Maitake Mushroom

Botanicals

18/Description

About

Maitake mushroom is a fungus that has been eaten as food in Asia for thousands of years. People also use it to make medicine.

Maitake mushroom is used to treat cancer and also to relieve some of the side effects of chemical treatment (chemotherapy) for cancer. It is also used for HIV/AIDS, chronic fatigue syndrome (CFS), hepatitis, hay fever, diabetes, high blood pressure, high cholesterol, weight loss or control, and infertility due to a condition called polycystic ovary syndrome.

If you decide to harvest maitake mushrooms, make sure you can tell them apart from poisonous mushrooms. This job is probably best left to experts.

How it works

Maitake mushroom contains chemicals which might help fight tumors and stimulate the immune system. There is some evidence that it can lower blood pressure, improve cholesterol levels, lower blood sugar levels, and reduce weight in rats, but this has not been shown for humans yet.

Effectiveness

Not Proven
Diabetes

Early research suggests that taking maitake mushroom polysaccharides (MMP) by mouth may lower blood sugar in people with diabetes.

An ovary disorder known as polycystic ovary syndrome (PCOS)

Early research shows that taking a specific product (SX-Fraction by Mushroom Wisdom) containing maitake mushroom extract can improve ovulation in women whose periods have stopped due to PCOS. Maitake mushroom does not appear to be as effective as clomiphene for PCOS, but the combination of these two agents seems to be more effective than either agent alone for improving ovulation.

Cancer
HIV/AIDS
Chronic fatigue syndrome (CFS)
Hepatitis
Hay fever
High blood pressure
High cholesterol
Weight loss or control
Chemotherapy support
Other conditions

Concerns

Possibly safe

Maitake mushroom is POSSIBLY SAFE for most people when taken by mouth as medicine, but there isn't much information about the potential side effects.

18/Warnings

Warnings

Pregnancy and breast-feeding: There is not enough reliable information about the safety of taking maitake mushroom if you arepregnantorbreast-feeding . Stay on the safe side and avoid use..Are there any interactions with medications?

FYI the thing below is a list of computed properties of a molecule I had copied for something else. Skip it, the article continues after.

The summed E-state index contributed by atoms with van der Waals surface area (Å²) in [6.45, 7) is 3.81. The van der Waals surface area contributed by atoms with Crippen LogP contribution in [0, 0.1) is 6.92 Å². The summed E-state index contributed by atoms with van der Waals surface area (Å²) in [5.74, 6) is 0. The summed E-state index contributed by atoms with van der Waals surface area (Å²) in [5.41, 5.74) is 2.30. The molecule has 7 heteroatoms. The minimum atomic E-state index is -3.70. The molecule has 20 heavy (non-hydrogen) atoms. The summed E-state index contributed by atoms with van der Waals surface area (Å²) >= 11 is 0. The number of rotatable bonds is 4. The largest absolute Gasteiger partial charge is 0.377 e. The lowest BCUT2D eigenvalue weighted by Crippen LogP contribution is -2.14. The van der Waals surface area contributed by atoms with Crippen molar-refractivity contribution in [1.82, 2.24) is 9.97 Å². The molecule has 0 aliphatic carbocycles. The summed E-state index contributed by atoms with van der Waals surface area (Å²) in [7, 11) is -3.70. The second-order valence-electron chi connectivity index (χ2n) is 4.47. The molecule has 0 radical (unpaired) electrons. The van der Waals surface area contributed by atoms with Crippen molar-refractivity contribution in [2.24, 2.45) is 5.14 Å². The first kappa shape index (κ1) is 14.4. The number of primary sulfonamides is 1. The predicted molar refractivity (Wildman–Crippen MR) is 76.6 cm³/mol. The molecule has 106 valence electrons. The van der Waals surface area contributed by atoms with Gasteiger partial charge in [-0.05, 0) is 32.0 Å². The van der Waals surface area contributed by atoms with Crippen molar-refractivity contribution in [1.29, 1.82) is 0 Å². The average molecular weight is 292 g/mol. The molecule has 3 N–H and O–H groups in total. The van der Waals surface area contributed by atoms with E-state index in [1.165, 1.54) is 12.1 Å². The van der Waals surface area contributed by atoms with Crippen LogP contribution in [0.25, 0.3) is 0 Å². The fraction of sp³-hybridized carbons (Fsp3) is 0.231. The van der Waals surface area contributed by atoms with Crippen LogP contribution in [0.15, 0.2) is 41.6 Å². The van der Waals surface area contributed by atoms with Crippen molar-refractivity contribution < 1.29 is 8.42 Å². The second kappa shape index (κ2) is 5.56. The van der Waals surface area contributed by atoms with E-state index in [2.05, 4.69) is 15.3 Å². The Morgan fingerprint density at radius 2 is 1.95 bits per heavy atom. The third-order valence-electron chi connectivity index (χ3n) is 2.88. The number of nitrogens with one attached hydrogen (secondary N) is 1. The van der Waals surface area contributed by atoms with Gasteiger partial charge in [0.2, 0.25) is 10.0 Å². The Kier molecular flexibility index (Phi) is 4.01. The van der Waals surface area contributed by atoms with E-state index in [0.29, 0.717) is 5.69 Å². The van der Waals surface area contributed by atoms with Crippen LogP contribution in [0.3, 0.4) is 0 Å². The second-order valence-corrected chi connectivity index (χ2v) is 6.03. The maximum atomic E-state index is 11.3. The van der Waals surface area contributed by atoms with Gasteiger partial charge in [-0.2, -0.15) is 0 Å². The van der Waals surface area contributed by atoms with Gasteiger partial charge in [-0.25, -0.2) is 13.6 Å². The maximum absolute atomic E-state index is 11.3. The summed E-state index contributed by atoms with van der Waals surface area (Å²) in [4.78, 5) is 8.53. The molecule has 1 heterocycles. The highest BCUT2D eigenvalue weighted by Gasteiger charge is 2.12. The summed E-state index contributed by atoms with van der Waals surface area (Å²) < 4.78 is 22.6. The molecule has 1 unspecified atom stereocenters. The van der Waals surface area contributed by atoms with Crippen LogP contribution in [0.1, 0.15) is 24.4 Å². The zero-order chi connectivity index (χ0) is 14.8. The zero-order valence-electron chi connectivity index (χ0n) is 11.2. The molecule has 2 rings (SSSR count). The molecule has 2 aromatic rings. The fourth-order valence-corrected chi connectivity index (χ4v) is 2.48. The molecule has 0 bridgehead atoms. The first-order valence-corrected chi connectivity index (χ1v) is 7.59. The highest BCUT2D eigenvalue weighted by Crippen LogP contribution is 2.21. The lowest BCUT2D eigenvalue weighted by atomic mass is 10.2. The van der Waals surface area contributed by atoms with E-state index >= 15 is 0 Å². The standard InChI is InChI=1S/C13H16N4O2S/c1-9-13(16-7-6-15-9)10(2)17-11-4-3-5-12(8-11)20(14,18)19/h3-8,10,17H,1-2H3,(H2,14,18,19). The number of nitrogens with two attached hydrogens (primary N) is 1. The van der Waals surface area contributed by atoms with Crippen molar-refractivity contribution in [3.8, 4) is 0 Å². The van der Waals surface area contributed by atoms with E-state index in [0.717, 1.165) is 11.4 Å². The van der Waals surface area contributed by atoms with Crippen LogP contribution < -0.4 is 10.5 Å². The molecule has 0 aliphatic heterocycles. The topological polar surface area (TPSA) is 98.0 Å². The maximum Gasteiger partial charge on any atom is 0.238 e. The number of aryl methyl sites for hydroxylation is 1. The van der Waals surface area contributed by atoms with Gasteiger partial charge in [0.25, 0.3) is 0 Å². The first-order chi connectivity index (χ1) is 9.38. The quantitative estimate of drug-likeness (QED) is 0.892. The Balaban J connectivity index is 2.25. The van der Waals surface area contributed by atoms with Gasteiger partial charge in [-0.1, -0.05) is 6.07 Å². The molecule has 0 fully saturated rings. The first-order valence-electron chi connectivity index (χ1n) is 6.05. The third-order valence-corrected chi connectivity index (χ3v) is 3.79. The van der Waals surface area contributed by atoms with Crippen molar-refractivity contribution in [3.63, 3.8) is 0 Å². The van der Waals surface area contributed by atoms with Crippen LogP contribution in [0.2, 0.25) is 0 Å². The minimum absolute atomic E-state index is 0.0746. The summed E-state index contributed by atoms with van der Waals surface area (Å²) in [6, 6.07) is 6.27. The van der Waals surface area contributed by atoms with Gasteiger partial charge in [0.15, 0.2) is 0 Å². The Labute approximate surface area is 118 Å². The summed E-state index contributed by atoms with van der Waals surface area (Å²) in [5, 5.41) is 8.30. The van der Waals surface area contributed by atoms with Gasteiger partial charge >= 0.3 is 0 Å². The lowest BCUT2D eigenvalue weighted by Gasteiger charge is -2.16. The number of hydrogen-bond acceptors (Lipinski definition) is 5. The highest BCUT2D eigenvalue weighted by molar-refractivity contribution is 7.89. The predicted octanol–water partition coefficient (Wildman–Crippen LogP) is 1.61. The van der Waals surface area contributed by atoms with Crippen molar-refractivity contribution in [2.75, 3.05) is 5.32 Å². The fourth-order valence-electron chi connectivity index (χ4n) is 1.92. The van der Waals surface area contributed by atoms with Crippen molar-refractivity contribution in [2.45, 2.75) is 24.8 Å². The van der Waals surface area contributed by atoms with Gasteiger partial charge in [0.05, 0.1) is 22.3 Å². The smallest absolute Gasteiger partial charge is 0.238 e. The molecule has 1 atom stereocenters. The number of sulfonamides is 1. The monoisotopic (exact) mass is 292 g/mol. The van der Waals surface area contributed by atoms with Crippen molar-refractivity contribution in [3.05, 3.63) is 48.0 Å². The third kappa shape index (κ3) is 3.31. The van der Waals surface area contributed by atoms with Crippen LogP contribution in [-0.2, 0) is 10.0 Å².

Diabetes: Maitake mushroom might lower blood sugar levels. Your diabetes medications might need to be adjusted by your healthcare provider.

Low blood pressure: Maitake mushroom can lower blood pressure. In theory, taking maitake mushroom might make blood pressure become too low in people with low blood pressure.

Surgery: Maitake mushroom might affect blood sugar levels, making blood sugar control difficult during and after surgery. Stop using maitake mushroom at least 2 weeks before a scheduled surgery.

Interactions

Always consult with your doctor.
Moderate
Warfarin (Coumadin)

Maitake mushroom might decrease blood sugar. Diabetes medications are also used to lower blood sugar. Taking maitake mushroom along with diabetes medications might cause your blood sugar to go too low. Monitor your blood sugar closely. The dose of your diabetes medication might need to be changed.Some medications used for diabetes include glimepiride (Amaryl), glyburide (DiaBeta, Glynase PresTab, Micronase), insulin, pioglitazone (Actos), rosiglitazone (Avandia), chlorpropamide (Diabinese), glipizide (Glucotrol), tolbutamide (Orinase), and others.Maitake mushroom might decrease blood pressure in some people. Taking maitake mushroom along with medications for high blood pressure might cause your blood pressure to go too low.Some medications for high blood pressure include nifedipine (Adalat, Procardia), verapamil (Calan, Isoptin, Verelan), diltiazem (Cardizem), isradipine (DynaCirc), felodipine (Plendil), amlodipine (Norvasc), and others.Maitake mushroom might increase the blood thinning effects of warfarin (Coumadin) and potentially increase the chance of bleeding. Your healthcare provider may need to monitor your blood more often if you take maitake mushroom along with warfarin (Coumadin). The dose of your warfarin (Coumadin) medication may need to be changed.

The information provided on this page is for reference purposes and is not meant to be used as a medical advice, diagnosis or treatment. Always consult with a medical professional.